Treating Physician Opinion

Snider claims that the ALJ erred by giving the opinion of her treating physician Kenneth E. Jones, M.D., "little weight, " when developing Snider's RFC. Dr. Jones completed a residual functional capacity questionnaire on May 10, 2011, finding that Snider can stand and walk less than two hours a day, and sit about four hours in an eight-hour workday. R. 417. Dr. Jones found that Snider's pain and other symptoms would frequently interfere with attention and concentration and that she would likely be absent from work more than four times a month. R. 417-18.

A treating physician's opinion is not automatically entitled to controlling weight. The social security regulations require that an ALJ give the opinion of a treating source controlling weight, if he finds the opinion "well-supported by medically acceptable clinical and laboratory diagnostic techniques" and "not inconsistent with the other substantial evidence in [the] case record." 20 C.F.R. § 416.927(c)(2). The ALJ must give "good reasons" for not affording controlling weight to a treating physician's opinion. Id .; Saul v. Astrue, Civ. Action No. 2:09-cv-1008 , 2011 WL 1229781 (S.D. W.Va. March 28, 2011). Further, if the ALJ determines that a treating physician's medical opinion is not deserving of controlling weight, the following factors must be considered to determine the appropriate weight to which the opinion is entitled: (1) the length of treatment and frequency of examination; (2) the nature and extent of the treatment relationship; (3) the opinion's support by medical evidence; (4) the opinion's consistency with the record as a whole; and (5) the treating physician's specialization. 20 C.F.R. § 416.927(c)(2)-(5). "None of these factors may be omitted or disregarded by the ALJ in weighing the value of a treating physician's opinion." Ricks v. Comm'r, No. 2:09cv622 , 2010 WL 6621693, at *10 (E.D. Va. Dec. 29, 2010).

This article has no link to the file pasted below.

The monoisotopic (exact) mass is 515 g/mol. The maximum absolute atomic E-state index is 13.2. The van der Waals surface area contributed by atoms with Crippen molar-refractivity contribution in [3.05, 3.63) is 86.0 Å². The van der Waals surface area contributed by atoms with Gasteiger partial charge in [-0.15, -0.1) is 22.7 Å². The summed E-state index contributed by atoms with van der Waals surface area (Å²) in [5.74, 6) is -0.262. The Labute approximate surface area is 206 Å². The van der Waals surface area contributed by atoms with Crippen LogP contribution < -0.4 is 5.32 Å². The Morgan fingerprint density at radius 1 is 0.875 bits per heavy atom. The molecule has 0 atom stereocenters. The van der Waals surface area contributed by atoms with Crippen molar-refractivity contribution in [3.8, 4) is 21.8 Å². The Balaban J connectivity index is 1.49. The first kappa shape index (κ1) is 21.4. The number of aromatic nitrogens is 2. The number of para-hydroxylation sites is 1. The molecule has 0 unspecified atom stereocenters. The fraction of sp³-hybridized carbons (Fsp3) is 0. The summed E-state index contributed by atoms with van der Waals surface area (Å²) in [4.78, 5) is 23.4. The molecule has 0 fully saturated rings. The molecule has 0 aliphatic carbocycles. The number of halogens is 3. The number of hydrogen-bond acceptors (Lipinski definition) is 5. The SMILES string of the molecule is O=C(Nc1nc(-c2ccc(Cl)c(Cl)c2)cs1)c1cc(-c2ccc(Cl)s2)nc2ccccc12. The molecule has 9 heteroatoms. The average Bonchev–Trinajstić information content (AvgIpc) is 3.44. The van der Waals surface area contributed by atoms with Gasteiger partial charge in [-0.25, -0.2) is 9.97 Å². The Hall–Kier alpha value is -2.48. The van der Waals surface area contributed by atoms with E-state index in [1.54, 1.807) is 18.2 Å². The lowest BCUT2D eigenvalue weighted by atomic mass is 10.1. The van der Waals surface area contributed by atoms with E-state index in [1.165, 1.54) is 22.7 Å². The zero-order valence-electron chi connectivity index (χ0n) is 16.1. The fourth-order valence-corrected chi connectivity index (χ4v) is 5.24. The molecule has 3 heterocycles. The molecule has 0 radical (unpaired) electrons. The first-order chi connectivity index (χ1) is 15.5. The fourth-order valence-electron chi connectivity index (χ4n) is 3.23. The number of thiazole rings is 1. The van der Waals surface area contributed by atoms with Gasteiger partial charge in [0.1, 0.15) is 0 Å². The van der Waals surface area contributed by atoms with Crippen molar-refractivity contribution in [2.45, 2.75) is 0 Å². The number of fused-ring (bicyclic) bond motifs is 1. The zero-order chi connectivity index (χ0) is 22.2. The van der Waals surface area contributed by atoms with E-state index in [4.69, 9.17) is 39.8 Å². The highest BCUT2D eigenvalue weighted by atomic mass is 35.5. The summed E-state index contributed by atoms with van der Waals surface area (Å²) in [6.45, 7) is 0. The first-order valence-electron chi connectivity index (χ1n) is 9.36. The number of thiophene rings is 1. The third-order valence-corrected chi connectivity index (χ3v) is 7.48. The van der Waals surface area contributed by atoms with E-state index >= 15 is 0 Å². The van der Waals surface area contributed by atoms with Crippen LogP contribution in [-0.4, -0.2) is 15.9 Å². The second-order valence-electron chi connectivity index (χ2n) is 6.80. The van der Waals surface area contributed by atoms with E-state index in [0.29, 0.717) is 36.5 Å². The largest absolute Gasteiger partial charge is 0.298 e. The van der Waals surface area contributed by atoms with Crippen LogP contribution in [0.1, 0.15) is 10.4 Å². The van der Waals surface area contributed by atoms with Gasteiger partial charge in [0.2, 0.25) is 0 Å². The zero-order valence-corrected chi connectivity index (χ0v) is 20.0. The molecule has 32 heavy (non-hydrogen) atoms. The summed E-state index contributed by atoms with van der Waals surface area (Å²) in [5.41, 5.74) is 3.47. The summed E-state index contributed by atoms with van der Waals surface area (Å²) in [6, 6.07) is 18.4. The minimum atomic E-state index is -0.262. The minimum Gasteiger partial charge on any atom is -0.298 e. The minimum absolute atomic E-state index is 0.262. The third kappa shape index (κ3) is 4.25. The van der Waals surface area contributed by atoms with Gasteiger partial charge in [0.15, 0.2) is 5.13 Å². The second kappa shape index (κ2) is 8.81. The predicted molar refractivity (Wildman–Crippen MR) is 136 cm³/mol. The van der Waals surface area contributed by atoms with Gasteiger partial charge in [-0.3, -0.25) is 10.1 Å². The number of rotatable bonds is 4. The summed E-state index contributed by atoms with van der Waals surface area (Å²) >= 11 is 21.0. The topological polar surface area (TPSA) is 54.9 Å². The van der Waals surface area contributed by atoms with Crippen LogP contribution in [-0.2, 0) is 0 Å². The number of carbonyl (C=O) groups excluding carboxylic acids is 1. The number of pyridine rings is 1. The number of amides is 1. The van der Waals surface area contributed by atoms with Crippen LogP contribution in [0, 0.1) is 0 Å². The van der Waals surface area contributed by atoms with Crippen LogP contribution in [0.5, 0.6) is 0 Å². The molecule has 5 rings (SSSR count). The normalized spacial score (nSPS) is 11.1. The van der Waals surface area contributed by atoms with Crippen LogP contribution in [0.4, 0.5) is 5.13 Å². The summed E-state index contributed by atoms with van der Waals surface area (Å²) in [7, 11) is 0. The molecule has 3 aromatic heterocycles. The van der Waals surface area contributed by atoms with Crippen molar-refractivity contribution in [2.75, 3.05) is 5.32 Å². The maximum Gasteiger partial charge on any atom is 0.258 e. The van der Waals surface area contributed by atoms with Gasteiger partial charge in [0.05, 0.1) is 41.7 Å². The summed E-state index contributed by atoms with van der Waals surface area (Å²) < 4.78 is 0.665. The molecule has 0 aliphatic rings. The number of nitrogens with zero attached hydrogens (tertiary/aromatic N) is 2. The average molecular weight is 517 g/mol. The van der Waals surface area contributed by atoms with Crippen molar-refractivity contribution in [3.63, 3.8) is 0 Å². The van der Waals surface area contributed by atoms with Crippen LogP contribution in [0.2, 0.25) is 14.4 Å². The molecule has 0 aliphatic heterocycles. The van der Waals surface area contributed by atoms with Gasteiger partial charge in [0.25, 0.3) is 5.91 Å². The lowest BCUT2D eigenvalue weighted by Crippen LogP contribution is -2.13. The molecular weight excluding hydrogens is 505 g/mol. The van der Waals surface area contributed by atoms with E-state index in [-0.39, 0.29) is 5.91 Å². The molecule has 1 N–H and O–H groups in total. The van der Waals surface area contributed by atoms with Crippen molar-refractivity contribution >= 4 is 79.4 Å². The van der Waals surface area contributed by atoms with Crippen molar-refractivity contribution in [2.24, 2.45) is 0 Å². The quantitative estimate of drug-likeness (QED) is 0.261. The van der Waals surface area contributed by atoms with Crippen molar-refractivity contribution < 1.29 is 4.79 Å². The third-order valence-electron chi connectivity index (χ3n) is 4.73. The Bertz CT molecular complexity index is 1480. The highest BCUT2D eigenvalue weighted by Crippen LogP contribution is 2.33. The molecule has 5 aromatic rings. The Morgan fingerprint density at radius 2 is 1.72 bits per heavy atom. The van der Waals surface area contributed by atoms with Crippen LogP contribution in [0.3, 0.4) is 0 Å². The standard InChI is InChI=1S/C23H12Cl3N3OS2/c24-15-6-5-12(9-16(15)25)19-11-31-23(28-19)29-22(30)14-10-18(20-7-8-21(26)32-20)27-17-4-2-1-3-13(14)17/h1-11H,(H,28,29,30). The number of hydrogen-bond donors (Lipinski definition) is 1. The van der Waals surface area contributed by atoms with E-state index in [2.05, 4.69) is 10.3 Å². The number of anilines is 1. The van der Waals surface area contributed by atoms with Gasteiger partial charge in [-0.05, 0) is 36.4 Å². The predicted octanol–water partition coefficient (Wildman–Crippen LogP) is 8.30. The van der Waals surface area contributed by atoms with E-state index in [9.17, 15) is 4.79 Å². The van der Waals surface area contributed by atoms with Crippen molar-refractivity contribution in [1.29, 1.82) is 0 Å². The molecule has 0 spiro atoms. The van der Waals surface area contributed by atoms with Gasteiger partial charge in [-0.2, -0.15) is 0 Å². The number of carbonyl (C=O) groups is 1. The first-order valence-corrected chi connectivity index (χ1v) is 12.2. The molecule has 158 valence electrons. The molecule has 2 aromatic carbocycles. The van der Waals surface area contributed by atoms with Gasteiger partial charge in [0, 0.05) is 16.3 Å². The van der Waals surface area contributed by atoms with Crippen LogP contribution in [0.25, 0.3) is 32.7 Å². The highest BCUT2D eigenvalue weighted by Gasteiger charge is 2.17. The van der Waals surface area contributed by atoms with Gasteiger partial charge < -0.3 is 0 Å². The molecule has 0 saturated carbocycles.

There is substantial evidence in the record to support the ALJ's decision to give little weight to Dr. Jones's assessment. The ALJ noted Snider's long-term treatment relationship with Christiansburg Family Medicine, and specifically Dr. Jones. However, upon a review of the record as a whole, the ALJ found that Snider's treatment records, including those from Christiansburg Family Medicine, did not support Dr. Jones's restrictive opinion.

Snider was previously diagnosed with relapsing-remitting MS. R. 297. Snider's MS has been repeatedly termed "mild, " and Snider's progress notes contain little documentation of MS flare-ups. R. 296-98, 301, 382-83, 386-87. Indeed, Snider's neurological evaluations consistently revealed normal cortical functions, cranial nerves, sensation, reflexes, and gait; only "mild" weakness in Snider's left arm; and no abnormal cerebellar signs or tremors. R. 338, 340. Dr. Jones only performed one neurological examination before finding Snider to be disabled. R. 416. At that examination, Snider had hyperactive reflexes, a positive Babinski sign, [6] "mildly" decreased lower extremity strength, and normal strength in her arms. R. 416.